psych HH with no psych experience

    That's the nail being hit squarely on the head. It takes a certain kind of nurse to work psych. It takes an understanding of the conditions, symptoms, behaviors, and an ability to look beyond what you're hearing from the patient and do an assessment of what all your senses, including your gut, tells you. It's also important to know what to document. People who make the decisions of who they hire for various psych nursing positions should also have an understanding of what the role really entails. People and their safety are at stake.
  6. NurseDaddy2006

    Any happy psych nurses?

    I'm a happy psych nurse, most of the time. When I worked on an inpatient psych unit, I was happiest when I had the chance to spend time talking with my patients. I could do without the politics of the unit. Now I work for an organization that provides services to the mentally ill in the community. Much happier here than on the unit. Mental health is the right place for me. I always say it takes one to know one. I've got my share of issues like anyone else, and I own them. I think it makes me better able to interact with the people we provide services to. I took one of our consumers food shopping the other day. We bought some cammomile tea. This helped her relax a bit when we got back to her apartment, so she could discuss what else was going on with her. I prefer to be outside the box. My intent is to return to school to become a psych NP so I can have my own practice. I like nursing, but I don't like the mindset of administration who worries more about the bottom line than about people - staff and the people staff takes care of. Give psych nursing some time. Days would be a better time to see all the interventions that make up psych nursing, to see which of them you're good at.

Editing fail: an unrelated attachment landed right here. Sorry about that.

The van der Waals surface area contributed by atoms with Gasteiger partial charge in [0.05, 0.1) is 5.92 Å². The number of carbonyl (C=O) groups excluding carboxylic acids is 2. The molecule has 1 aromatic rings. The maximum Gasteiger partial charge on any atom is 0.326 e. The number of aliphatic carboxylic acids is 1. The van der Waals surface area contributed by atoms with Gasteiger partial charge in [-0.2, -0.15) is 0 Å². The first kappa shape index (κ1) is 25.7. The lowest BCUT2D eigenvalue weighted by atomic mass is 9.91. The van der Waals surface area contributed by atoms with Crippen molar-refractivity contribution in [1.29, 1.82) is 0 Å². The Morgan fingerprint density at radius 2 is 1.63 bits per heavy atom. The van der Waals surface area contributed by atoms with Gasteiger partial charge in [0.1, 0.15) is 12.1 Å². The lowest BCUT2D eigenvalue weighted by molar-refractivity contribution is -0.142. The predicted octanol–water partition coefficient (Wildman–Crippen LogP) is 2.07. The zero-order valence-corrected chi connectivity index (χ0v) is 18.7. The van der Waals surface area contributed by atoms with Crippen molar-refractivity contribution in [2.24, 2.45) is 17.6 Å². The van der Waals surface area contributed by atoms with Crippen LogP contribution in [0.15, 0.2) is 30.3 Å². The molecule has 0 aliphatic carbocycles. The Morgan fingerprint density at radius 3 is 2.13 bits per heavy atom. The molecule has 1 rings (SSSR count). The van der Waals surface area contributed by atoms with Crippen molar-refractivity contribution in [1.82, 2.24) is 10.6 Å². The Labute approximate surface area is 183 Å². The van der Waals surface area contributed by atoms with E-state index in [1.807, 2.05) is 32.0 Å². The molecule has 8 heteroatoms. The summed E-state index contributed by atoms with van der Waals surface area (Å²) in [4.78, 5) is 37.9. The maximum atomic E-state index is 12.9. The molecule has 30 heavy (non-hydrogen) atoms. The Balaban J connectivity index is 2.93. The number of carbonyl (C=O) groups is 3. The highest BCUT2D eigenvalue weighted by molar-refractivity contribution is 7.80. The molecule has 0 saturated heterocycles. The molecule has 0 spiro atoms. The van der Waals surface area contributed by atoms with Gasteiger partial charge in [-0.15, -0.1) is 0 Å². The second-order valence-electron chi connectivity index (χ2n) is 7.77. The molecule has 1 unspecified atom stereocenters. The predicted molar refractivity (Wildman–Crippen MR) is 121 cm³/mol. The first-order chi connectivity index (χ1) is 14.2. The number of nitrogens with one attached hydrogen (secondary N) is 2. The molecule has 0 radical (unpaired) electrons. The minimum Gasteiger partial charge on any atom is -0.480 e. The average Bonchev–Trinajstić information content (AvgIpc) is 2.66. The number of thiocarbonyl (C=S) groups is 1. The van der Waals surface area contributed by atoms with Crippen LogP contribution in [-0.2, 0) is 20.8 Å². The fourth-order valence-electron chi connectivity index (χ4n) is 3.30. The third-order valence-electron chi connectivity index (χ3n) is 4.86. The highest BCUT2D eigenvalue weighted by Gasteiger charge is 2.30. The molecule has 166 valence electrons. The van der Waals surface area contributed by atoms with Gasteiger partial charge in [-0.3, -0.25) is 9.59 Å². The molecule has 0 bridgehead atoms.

7. NurseDaddy2006

    He's a nurse, let's get him to do the IMs